Cardinals pretty pleased with play in first series after All-Star break

Peter Bourjos had a big night, singling, stealing two bases, making a run-saving catch and -- believe it -- hitting a two-run homer to tie the game in the sixth.

Tom Gannam/AP

ST. LOUIS — The calendar said July, but the intensity Sunday night at Busch Stadium felt more like October.

In a game packed with action and drama, the Dodgers scored with two outs in the ninth to take a 4-3 victory and keep the Cardinals from sweeping the three-game series.

In addition to the last-inning excitement, the game featured a three-run rally by the Cardinals against the game’s hottest starter, at least four highlight plays on defense between the two teams, a mostly stellar showing by the St. Louis bullpen, and a Los Angeles team angered by its star shortstop being hit by two pitches, the first of which Clayton Kershaw avenged at the earliest opportunity.

Even though the Cardinals lost a chance to take over sole possession of first place in the NL Central, they were pleased with their play in their first series after the All-Star break.

"It was a great series for us," Matt Carpenter said. "For us to win two out of three and have their ace on the ropes, you gotta be happy with that. We certainly are. We’re playing good baseball right now. You’re seeing everybody contributing."

The Cardinals, who have won seven of their past 10 games, are off Monday before playing a two-game series against another hot team, the Tampa Bay Rays. St. Louis will start Adam Wainwright and Lance Lynn. Rays ace David Price is not scheduled to pitch.

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3 UP

— Peter Bourjos. Talk about filling up a box score. Getting a rare start with a lefty going for the Dodgers, the fleet center fielder singled, stole two bases, made a run-saving catch and — believe it — hit a two-run homer off Kershaw to tie the game at 3 in the sixth.

"Bourjos is a weapon when he gets on the base," Cardinals second baseman Mark Ellis said. "His speed is dynamic. His play in center field is great. He’s one of those guys, you watch him and you just wait for that day where he’s going to explode and turn into a monster ballplayer. He’s inching his way closer to that."

— The LA-STL rivalry. It heated up in a hurry in the fourth. In the top of the inning, Carlos Martinez hit Hanley Ramirez on the left shoulder with a 97-mph fastball. Although no one believed it was intentional, Ramirez did not look pleased to be hit. Joe Kelly, remember, broke his ribs with a HBP in the first game of last year’s NLCS.

Kershaw wasted no time retaliating in the bottom of the inning when his first pitch plunked Matt Holliday right on the backside. A warning was issued to both sides and that appeared to be the end of it — almost. When the next batter, Jhonny Peralta, hit a double-play grounder to second, Holliday slid hard into second base, where Ramirez was there for the turn. Holliday jogged back to the dugout and Ramirez paid no attention to him. The LA shorstop, however, stopped to glove-tap Kershaw after the inning in a show of appreciation.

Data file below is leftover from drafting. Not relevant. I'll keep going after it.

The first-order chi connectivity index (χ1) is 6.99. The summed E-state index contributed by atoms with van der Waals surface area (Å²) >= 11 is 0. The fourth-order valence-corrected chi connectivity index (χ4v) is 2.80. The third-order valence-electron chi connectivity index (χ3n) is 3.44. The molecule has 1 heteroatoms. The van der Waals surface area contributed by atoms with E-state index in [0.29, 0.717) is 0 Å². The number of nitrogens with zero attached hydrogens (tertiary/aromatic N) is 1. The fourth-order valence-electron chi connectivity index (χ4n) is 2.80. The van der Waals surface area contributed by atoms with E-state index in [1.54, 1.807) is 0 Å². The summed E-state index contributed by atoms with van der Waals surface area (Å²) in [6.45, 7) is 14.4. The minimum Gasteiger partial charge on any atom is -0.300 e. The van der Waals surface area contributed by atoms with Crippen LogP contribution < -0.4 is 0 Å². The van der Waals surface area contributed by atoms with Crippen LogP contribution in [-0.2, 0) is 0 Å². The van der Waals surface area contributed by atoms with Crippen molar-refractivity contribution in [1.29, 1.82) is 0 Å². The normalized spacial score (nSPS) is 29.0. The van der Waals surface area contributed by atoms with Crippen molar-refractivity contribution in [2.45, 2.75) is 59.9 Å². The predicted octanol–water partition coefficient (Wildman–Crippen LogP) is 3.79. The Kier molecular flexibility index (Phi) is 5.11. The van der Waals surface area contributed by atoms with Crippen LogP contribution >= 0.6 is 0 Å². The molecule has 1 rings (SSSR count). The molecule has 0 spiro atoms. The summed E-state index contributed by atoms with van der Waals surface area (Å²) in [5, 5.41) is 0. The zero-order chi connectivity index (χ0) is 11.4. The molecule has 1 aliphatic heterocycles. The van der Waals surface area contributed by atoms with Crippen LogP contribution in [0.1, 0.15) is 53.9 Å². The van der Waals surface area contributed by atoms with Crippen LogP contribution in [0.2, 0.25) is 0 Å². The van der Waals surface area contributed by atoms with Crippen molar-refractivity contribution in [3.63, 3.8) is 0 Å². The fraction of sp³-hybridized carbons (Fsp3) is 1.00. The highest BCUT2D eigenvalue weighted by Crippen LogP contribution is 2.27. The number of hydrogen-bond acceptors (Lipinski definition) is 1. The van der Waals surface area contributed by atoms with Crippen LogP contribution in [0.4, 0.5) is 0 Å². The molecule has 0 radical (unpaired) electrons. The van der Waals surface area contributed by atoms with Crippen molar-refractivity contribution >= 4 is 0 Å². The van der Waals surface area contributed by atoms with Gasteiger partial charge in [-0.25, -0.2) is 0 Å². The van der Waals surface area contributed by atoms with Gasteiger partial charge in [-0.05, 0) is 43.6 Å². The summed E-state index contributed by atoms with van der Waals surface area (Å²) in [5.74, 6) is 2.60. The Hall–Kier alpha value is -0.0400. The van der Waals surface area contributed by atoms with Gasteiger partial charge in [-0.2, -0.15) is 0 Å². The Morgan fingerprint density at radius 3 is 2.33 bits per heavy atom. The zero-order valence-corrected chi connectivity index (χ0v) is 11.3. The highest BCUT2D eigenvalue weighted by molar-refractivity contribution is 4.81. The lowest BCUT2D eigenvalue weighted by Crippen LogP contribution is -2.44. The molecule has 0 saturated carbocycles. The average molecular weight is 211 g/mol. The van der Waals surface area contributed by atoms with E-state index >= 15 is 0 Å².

LA’s ire was raised again in the ninth when Ramirez again was hit by a pitch, this time on the left hand by a 99-mph fastball from Trevor Rosenthal. Although the score was tied and the count was 0-2 — not a time when someone is hit on purpose — Don Mattingly came out to discuss why Rosenthal was not ejected since warnings had been issued. The Cardinals like to attack Ramirez with fastballs up and in, but Rosenthal said "not that far in." X-rays on Ramirez’s hand were negative, the Dodgers said.

— Cardinals’ two-strike offense. They scored their first run when Allen Craig lined an 0-2 hanging curve to the center-field fence to bring home Peralta, who had reached on an infield single after falling behind in the count 0-2.

That was just the prelim for the sixth, though. Matt Carpenter — rekindling memories of his classic 11-pitch confrontation with Kershaw in Game 6 last year — fell behind 0-2, only to end up working a 10-pitch walk.

"In those situations, you have to fight like crazy and try to do a good job of battling," said Carpenter, admitting that he began thinking about last October’s at-bat as this one went on. "You really have to bear down in those situations because he’s got a lot of ways to put you away."

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Carpenter’s walk set the stage for Bourjos to tie the game with a home run into the center-field bleachers with, yes, two strikes.


— Trevor Rosenthal. After giving up a leadoff double to A.J. Ellis in the ninth, the Cardinals’ closer struck out the next two batters to almost send the game to the bottom of the ninth with the score 3-3. But after hitting Ramirez, Rosenthal gave up a run-scoring single to Adrian Gonzalez that made him the losing pitcher. Rosenthal was pitching for the third straight day but had thrown only 25 pitches total in the previous two.

— Carlos Martinez. He dominated the first when his fastball hit 100 mph and he retired the Dodgers in order and struck out three in the second, but also allowed a run on two hits. His night started to come apart when he walked Kershaw to lead off the third. He issued another walk with one out and, after Bourjos made a run-saving catch on Gonzalez, Martinez gave up back-to-back singles as both walks turned into runs. Martinez lasted only one more inning, giving up six hits and throwing 74 pitches as his ERA rose to 4.57.

— Home-field tiebreaker. If these teams face each other again this season, it will be in the playoffs. And if they need a tiebreaker to determine home-field advantage, the Dodgers will have it because their victory Sunday night gave them a 4-3 edge in the season series.

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